With the sheer sum of money wasted and bizarre public works projects, it is no surprise that the events of 1989 unfolded resulting in the arrest and execution of Romania’s last communist leader and First Lady. We highly suggest you read up more about Nicholae Ceausescu as it is interesting to see the parallels between him and the current "President" of the United States.
After our stay in Bucharest, we moved into another region famous for its bloodthirsty dictator, Transylvania. Probably the most famous region of the country (maybe even more famous than the country itself), Transylvania’s reputation has long been tied to Dracula, both the real Vlad Dracula aka Vlad the Impaler and Bram Stoker, known for his novel, Dracula. Once you wade through the piles of Dracula related tourist junk, you will find a region where the mountains surround you and the towns feel like you have been dropped into a fairy tale. Visiting this area it has become very apparent to us why people know and love this area. With the central town of Braşov as our home base, we set off to explore what the region had to offer.
Our first venture was to the town of Sinaia, another fairy tale place complete with three large castles. As it was only a day trip we needed to move quickly and decided to run from the train to the largest of the castles. However, sometimes it’s important to realize that things shouldn’t always go as planned. While speed walking we noticed an older couple struggling to carry their bags up the stairs. We offered our assistance and after much resistance, specifically with the male (who we found out was 88) as he was very stubborn to claim defeat, we were able to walk along and enjoy the scenery together. It’s amazing the joy you can have with people even when you can’t speak the same language.
We made it to the first castle in Sinaia, Peles castle, a little later than expected and had a nice tour of the interior. It is a very unique castle as it was built only in the early 1900s as a summer residence for the Romanian king and his family. Unlike most other castles, it was not made with the main focus of defense and instead was built for luxury. It was the first castle in Europe to come equipped with electric lights, had rooms whose walls were covered in handmade silk tapestry, and even had a mechanical retractable stained glass sunroof over its main hall.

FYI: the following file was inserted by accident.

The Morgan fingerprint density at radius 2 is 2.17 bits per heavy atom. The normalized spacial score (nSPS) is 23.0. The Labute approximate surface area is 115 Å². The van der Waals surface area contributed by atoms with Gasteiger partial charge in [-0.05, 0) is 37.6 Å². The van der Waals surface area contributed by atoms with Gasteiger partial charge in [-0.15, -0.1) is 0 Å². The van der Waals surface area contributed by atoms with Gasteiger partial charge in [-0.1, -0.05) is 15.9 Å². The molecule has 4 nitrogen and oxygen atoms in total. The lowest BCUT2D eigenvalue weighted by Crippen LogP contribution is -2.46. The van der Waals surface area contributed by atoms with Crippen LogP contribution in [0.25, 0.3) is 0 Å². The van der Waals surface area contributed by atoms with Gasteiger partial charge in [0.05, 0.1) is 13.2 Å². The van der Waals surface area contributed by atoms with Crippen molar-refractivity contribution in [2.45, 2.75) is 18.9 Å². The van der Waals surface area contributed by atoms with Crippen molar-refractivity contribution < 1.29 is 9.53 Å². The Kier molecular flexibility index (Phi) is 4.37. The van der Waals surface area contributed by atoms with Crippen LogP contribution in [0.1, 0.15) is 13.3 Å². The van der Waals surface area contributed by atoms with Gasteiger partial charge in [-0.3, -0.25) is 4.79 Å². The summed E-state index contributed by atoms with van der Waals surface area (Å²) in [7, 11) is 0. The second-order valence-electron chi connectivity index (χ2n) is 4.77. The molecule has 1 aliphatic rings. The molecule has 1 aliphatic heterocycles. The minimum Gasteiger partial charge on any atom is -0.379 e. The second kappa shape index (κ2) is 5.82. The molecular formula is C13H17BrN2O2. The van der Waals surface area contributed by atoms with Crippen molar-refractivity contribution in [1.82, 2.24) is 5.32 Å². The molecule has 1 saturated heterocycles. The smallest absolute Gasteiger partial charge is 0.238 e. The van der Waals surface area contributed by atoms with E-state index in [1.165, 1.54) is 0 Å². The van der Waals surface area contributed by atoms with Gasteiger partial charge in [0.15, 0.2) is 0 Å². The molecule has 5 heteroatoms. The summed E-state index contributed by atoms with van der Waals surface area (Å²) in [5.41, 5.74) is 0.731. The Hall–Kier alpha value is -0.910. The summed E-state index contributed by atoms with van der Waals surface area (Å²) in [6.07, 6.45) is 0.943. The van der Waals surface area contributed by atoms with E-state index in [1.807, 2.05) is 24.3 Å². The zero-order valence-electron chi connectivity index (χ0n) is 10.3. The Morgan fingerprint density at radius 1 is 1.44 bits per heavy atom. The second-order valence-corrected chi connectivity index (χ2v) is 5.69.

Our second day trip was out to Bran, known famously for Bran Castle. We decided to use our trip to walk around the area than to enter the castle. What we thought was an established hike turned south very quickly when we started to scale a mountainside like goats. A walk that we thought was suppose to take 3-4 hours round trip turned into us making it about 1/4 the way. With the terrifying idea that we could possibly have to go down the path we walked up, Jacki was determined to continue. To Derek’s relief, we found the path we probably should have taken in the first place and made our way down in an enjoyable fashion.
We will continue to explore Romania. With our trip coming to an end soon and being under budget, we are hoping to splurge a bit. Stay tuned! We are also celebrating our 7 year anniversary, crazy how fast time flies!